Solanum vansittartense C. Gardner, W. Austral. Forest. Dept. Bull. 32: 89 (1923); sometimes also as 'vansittartensis'.
T: 4 to 8 miles (6-12 km) S of Vansittart Bay, W.A., 7 Aug. 1921, C.A. Gardner 1516; holo: PERTH.
Erect shrub to 3 m, green, male or bisexual, densely pubescent with stellate hairs; prickles to 10 mm long, abundant on calyx of bisexual flower, scattered to absent elsewhere.
Leaves ovate, the upper ones narrowly lanceolate; lamina 5-10 cm long, 2.5-6 cm wide, concolorous or slightly discolorous, entire; petiole 5-20 mm long.
Male plant: inflorescence condensed, at least 12-flowered; peduncle c. 10 mm long; pedicels c. 5 mm long; calyx 7-10 mm long, the lobes lanceolate, 5-7 mm long; corolla broadly stellate to pentagonal, c. 25 mm diam., purple; anthers c. 7 mm long. Bisexual plant: flowers not known; fruiting pedicel absent or up to c. 5 mm long; fruiting calyx c. 25 mm diam., covering fruit; lobes triangular with linear apices, 20 mm long.
Berry drying within calyx, the upper portion splitting around circumference in upper portion to form a loose cap. Seeds 2.5 mm long, black.
Distribution and ecology
A poorly known species from the North Kimberley, W.A.; occurs on sandy patches over sandstone.
Martine et al. (2006) have shown that S. vansittartense belongs with the other functionally dioecious species within the Dioicum complex. All of the dioecious members of the Dioicum group of subgen. Leptostemonum exhibit functional dioecy i.e. male flowers are borne on separate plants from what appear to be plants with bisexual or hermaphrodite flowers; while these bisexual flowers do produce pollen, it is inaperturate and does not germinate, making the flowers effectively female (Knapp et al.,1998).
Initial molecular studies by Martine et al. (2006) suggested that the two functionally dioecious species from Kakadu, S. asymmetriphyllum and the newly described S. sejunctum, formed a separate clade and had arisen separately from the other dioecious members of the Dioicum group, S. cunninghamii, S. cataphractum , S. dioicum, S. petraeum, S. carduiforme, S. tudununggae, S. vansittartense and S. leopoldense. This initial DNA analysis involved sequencing of the ITS region of nuclear rDNA.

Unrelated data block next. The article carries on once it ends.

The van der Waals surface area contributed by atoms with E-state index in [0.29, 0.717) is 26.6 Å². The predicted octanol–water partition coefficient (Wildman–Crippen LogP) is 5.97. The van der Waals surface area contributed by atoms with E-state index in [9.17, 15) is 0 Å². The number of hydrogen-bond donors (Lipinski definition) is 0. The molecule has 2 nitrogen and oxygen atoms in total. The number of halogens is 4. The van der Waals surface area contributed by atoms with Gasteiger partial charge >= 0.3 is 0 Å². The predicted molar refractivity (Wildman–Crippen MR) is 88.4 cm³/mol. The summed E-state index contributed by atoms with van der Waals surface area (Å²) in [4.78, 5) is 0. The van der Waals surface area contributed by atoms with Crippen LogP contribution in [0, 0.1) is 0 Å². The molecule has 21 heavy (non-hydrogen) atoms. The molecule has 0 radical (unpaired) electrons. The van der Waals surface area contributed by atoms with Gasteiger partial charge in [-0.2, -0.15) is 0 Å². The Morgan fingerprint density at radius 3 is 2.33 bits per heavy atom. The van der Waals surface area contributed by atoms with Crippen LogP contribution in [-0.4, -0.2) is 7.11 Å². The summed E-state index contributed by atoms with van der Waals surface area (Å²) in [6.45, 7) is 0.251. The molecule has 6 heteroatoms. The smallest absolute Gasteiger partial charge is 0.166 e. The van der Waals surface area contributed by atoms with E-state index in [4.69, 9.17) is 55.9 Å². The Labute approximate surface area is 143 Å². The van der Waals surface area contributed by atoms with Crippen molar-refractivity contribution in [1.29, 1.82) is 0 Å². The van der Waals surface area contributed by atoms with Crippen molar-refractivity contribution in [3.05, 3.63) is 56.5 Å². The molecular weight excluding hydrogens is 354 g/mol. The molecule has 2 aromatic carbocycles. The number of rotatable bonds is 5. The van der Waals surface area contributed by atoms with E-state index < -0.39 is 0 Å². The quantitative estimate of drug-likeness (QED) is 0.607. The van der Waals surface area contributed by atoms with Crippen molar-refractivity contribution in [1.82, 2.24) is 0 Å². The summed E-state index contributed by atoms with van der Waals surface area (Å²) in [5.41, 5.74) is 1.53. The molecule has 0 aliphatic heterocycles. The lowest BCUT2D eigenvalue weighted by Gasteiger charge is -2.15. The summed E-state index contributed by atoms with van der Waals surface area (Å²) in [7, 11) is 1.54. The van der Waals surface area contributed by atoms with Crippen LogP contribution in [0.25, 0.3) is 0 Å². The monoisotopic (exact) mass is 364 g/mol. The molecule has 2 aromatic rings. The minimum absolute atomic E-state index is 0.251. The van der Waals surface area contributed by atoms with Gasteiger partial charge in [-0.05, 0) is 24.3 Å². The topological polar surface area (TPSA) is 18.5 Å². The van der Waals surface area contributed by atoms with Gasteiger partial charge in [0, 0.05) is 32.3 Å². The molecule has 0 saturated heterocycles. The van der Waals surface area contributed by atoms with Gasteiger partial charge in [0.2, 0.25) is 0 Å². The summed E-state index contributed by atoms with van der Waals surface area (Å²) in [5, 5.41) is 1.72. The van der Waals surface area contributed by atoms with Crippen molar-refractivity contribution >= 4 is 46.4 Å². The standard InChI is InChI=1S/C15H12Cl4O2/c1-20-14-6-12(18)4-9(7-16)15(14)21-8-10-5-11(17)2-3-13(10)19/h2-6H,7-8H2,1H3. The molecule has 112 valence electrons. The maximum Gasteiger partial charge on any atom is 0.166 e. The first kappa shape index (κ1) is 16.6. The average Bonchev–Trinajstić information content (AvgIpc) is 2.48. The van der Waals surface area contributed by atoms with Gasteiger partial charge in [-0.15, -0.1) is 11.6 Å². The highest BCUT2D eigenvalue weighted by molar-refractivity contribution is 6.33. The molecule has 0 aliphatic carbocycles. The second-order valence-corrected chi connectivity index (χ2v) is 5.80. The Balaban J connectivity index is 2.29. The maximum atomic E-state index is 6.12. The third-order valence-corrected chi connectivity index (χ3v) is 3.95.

However further molecular analysis involving the trnK-matK gene region indicated that all of the functionally dioecious species form a single clade arising from the andromononoecious species of the group (Martine et al., 2009).
Many of these dioecious species remain undercollected and poorly understood and it is likely that some of these names will be changed with further work.
A single collection of S. vansittartense was included in the initial ITS DNA analysis and this indicated a close relationship with an unidentified taxon and S. dioicum . This species was not represented in the second analysis.
References: S.Knapp, V.Persson & S.Blackmore (1998). Pollen morphology and functional dioecy in Solanum (Solanaceae). Pl. Syst. Evol. 210:113-139.; Martine, C.T., D. Vanderpool, G.J. Anderson, and D.H. Les (2006). Phylogenetic relationships of andromonoecious and dioecious Australian species of Solanum subgenus Leptostemonum section Melongena: Inferences from ITS sequence data. Systematic Botany 31: 410-420; Martine, C.T., G.J. Anderson & D.H. Les (2006). Gender-bending aubergines; molecular phylogenetics of cryptically dioecious Solanum in Australia. Australian Systematic Botany 22: 107-120.
Derivation of epithet
Named for the locality of the type collection, Vansittart Bay in the Kimberley region of WA.
W.A.: Mitchell Plateau, K.F. Kenneally 4793 (AD, CANB, PERTH).
Plant status, if any
Previously classified as Risk Code 2K (Briggs & Leigh, Rare or Threatened Australian Plants, 1995), but no longer considered to be threatened - see FloraBase site.